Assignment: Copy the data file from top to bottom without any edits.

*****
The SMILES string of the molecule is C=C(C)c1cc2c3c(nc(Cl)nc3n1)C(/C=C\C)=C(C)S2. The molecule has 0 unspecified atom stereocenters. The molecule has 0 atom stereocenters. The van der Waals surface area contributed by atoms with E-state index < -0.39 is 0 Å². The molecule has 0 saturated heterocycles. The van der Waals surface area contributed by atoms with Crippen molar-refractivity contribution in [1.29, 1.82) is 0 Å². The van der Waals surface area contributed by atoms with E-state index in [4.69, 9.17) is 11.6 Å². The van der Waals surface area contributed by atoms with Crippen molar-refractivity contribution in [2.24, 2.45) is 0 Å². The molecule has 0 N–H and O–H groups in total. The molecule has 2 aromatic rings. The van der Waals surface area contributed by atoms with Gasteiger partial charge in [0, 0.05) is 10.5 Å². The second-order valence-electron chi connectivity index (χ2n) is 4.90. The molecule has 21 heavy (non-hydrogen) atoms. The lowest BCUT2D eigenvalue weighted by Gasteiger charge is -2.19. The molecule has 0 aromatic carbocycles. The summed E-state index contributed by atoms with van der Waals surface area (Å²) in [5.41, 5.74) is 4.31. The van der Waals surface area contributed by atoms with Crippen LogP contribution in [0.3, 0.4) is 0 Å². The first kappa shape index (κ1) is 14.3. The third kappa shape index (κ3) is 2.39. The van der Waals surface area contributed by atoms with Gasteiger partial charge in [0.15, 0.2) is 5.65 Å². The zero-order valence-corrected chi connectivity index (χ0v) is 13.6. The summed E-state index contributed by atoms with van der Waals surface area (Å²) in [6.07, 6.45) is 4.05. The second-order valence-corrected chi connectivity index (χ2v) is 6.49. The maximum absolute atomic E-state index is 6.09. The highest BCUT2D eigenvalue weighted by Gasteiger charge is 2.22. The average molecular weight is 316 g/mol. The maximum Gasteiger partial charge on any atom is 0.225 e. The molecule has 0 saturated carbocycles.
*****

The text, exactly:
The SMILES string of the molecule is C=C(C)c1cc2c3c(nc(Cl)nc3n1)C(/C=C\C)=C(C)S2. The molecule has 0 unspecified atom stereocenters. The molecule has 0 atom stereocenters. The van der Waals surface area contributed by atoms with E-state index < -0.39 is 0 Å². The molecule has 0 saturated heterocycles. The van der Waals surface area contributed by atoms with Crippen molar-refractivity contribution in [1.29, 1.82) is 0 Å². The van der Waals surface area contributed by atoms with E-state index in [4.69, 9.17) is 11.6 Å². The van der Waals surface area contributed by atoms with Crippen molar-refractivity contribution in [2.24, 2.45) is 0 Å². The molecule has 0 N–H and O–H groups in total. The molecule has 2 aromatic rings. The van der Waals surface area contributed by atoms with Gasteiger partial charge in [0, 0.05) is 10.5 Å². The second-order valence-electron chi connectivity index (χ2n) is 4.90. The molecule has 21 heavy (non-hydrogen) atoms. The lowest BCUT2D eigenvalue weighted by Gasteiger charge is -2.19. The molecule has 0 aromatic carbocycles. The summed E-state index contributed by atoms with van der Waals surface area (Å²) in [5.41, 5.74) is 4.31. The van der Waals surface area contributed by atoms with Crippen LogP contribution in [0.3, 0.4) is 0 Å². The first kappa shape index (κ1) is 14.3. The third kappa shape index (κ3) is 2.39. The van der Waals surface area contributed by atoms with Gasteiger partial charge in [0.15, 0.2) is 5.65 Å². The zero-order valence-corrected chi connectivity index (χ0v) is 13.6. The summed E-state index contributed by atoms with van der Waals surface area (Å²) in [6.07, 6.45) is 4.05. The second-order valence-corrected chi connectivity index (χ2v) is 6.49. The maximum absolute atomic E-state index is 6.09. The highest BCUT2D eigenvalue weighted by Gasteiger charge is 2.22. The average molecular weight is 316 g/mol. The maximum Gasteiger partial charge on any atom is 0.225 e. The molecule has 0 saturated carbocycles.